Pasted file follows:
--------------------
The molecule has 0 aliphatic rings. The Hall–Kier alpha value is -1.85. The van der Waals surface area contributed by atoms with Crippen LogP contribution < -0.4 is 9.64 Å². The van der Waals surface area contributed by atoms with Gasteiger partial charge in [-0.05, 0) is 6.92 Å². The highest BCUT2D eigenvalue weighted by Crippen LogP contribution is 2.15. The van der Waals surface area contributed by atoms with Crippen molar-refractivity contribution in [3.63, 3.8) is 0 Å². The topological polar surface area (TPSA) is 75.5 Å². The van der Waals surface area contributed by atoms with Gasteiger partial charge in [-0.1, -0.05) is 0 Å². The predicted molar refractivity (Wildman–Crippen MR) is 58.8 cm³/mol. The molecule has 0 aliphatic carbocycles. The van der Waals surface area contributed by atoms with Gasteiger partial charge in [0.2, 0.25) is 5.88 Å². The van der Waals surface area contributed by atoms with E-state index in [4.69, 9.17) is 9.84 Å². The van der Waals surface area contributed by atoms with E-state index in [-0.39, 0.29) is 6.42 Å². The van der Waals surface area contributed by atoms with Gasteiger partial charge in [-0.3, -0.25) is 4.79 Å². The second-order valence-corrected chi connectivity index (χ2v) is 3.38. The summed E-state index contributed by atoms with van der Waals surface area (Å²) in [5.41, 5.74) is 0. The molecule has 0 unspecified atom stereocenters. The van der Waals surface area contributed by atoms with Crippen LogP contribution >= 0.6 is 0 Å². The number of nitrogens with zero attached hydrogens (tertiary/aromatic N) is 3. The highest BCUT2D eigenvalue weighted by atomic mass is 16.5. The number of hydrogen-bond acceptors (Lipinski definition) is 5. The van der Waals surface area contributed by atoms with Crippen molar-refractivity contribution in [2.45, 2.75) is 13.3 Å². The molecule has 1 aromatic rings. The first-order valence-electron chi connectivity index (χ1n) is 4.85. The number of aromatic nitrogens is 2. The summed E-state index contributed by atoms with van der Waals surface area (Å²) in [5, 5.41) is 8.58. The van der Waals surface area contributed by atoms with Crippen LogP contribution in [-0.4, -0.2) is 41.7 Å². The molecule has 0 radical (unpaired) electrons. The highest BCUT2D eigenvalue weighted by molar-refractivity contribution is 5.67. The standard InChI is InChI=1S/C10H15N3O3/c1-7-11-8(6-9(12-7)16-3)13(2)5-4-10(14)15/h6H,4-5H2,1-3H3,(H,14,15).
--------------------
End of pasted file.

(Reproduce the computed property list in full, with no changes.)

The molecule has 0 aliphatic rings. The Hall–Kier alpha value is -1.85. The van der Waals surface area contributed by atoms with Crippen LogP contribution < -0.4 is 9.64 Å². The van der Waals surface area contributed by atoms with Gasteiger partial charge in [-0.05, 0) is 6.92 Å². The highest BCUT2D eigenvalue weighted by Crippen LogP contribution is 2.15. The van der Waals surface area contributed by atoms with Crippen molar-refractivity contribution in [3.63, 3.8) is 0 Å². The topological polar surface area (TPSA) is 75.5 Å². The van der Waals surface area contributed by atoms with Gasteiger partial charge in [-0.1, -0.05) is 0 Å². The predicted molar refractivity (Wildman–Crippen MR) is 58.8 cm³/mol. The molecule has 0 aliphatic carbocycles. The van der Waals surface area contributed by atoms with Gasteiger partial charge in [0.2, 0.25) is 5.88 Å². The van der Waals surface area contributed by atoms with E-state index in [4.69, 9.17) is 9.84 Å². The van der Waals surface area contributed by atoms with E-state index in [-0.39, 0.29) is 6.42 Å². The van der Waals surface area contributed by atoms with Gasteiger partial charge in [-0.3, -0.25) is 4.79 Å². The second-order valence-corrected chi connectivity index (χ2v) is 3.38. The summed E-state index contributed by atoms with van der Waals surface area (Å²) in [5.41, 5.74) is 0. The molecule has 0 unspecified atom stereocenters. The van der Waals surface area contributed by atoms with Crippen LogP contribution >= 0.6 is 0 Å². The number of nitrogens with zero attached hydrogens (tertiary/aromatic N) is 3. The highest BCUT2D eigenvalue weighted by atomic mass is 16.5. The number of hydrogen-bond acceptors (Lipinski definition) is 5. The van der Waals surface area contributed by atoms with Crippen molar-refractivity contribution in [2.45, 2.75) is 13.3 Å². The molecule has 1 aromatic rings. The first-order valence-electron chi connectivity index (χ1n) is 4.85. The number of aromatic nitrogens is 2. The summed E-state index contributed by atoms with van der Waals surface area (Å²) in [5, 5.41) is 8.58. The van der Waals surface area contributed by atoms with Crippen LogP contribution in [-0.4, -0.2) is 41.7 Å². The molecule has 0 radical (unpaired) electrons. The highest BCUT2D eigenvalue weighted by molar-refractivity contribution is 5.67. The standard InChI is InChI=1S/C10H15N3O3/c1-7-11-8(6-9(12-7)16-3)13(2)5-4-10(14)15/h6H,4-5H2,1-3H3,(H,14,15).